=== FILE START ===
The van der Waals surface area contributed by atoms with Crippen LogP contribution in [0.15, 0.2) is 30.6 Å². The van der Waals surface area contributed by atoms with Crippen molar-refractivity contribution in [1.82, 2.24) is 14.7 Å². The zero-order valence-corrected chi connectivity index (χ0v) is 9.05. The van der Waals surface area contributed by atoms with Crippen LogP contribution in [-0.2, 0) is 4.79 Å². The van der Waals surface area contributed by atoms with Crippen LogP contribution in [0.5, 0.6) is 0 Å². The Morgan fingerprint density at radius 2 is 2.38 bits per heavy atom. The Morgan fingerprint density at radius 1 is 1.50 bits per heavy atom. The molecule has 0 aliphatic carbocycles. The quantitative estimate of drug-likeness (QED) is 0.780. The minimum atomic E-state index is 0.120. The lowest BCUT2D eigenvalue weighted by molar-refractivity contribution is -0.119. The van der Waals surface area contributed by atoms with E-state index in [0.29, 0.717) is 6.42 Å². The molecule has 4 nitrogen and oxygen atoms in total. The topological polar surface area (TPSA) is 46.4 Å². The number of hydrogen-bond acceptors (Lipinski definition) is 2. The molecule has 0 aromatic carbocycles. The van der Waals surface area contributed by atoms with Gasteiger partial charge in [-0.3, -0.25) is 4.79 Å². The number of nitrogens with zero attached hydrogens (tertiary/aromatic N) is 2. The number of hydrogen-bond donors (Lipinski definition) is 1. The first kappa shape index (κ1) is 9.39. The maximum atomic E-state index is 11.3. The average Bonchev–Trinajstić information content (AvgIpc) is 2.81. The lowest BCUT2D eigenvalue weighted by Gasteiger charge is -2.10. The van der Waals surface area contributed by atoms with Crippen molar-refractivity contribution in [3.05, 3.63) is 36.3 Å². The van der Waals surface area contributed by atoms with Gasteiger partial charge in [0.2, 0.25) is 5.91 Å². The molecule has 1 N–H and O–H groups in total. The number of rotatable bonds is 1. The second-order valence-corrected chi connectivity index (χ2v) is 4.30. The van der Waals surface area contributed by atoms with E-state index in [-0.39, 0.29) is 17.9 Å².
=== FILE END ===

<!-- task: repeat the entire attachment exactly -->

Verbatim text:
The van der Waals surface area contributed by atoms with Crippen LogP contribution in [0.15, 0.2) is 30.6 Å². The van der Waals surface area contributed by atoms with Crippen molar-refractivity contribution in [1.82, 2.24) is 14.7 Å². The zero-order valence-corrected chi connectivity index (χ0v) is 9.05. The van der Waals surface area contributed by atoms with Crippen LogP contribution in [-0.2, 0) is 4.79 Å². The van der Waals surface area contributed by atoms with Crippen LogP contribution in [0.5, 0.6) is 0 Å². The Morgan fingerprint density at radius 2 is 2.38 bits per heavy atom. The Morgan fingerprint density at radius 1 is 1.50 bits per heavy atom. The molecule has 0 aliphatic carbocycles. The quantitative estimate of drug-likeness (QED) is 0.780. The minimum atomic E-state index is 0.120. The lowest BCUT2D eigenvalue weighted by molar-refractivity contribution is -0.119. The van der Waals surface area contributed by atoms with E-state index in [0.29, 0.717) is 6.42 Å². The molecule has 4 nitrogen and oxygen atoms in total. The topological polar surface area (TPSA) is 46.4 Å². The number of hydrogen-bond acceptors (Lipinski definition) is 2. The molecule has 0 aromatic carbocycles. The van der Waals surface area contributed by atoms with Gasteiger partial charge in [-0.3, -0.25) is 4.79 Å². The number of nitrogens with zero attached hydrogens (tertiary/aromatic N) is 2. The number of hydrogen-bond donors (Lipinski definition) is 1. The first kappa shape index (κ1) is 9.39. The maximum atomic E-state index is 11.3. The average Bonchev–Trinajstić information content (AvgIpc) is 2.81. The lowest BCUT2D eigenvalue weighted by Gasteiger charge is -2.10. The van der Waals surface area contributed by atoms with Crippen molar-refractivity contribution in [3.05, 3.63) is 36.3 Å². The van der Waals surface area contributed by atoms with Gasteiger partial charge in [0.2, 0.25) is 5.91 Å². The molecule has 1 N–H and O–H groups in total. The number of rotatable bonds is 1. The second-order valence-corrected chi connectivity index (χ2v) is 4.30. The van der Waals surface area contributed by atoms with E-state index in [-0.39, 0.29) is 17.9 Å².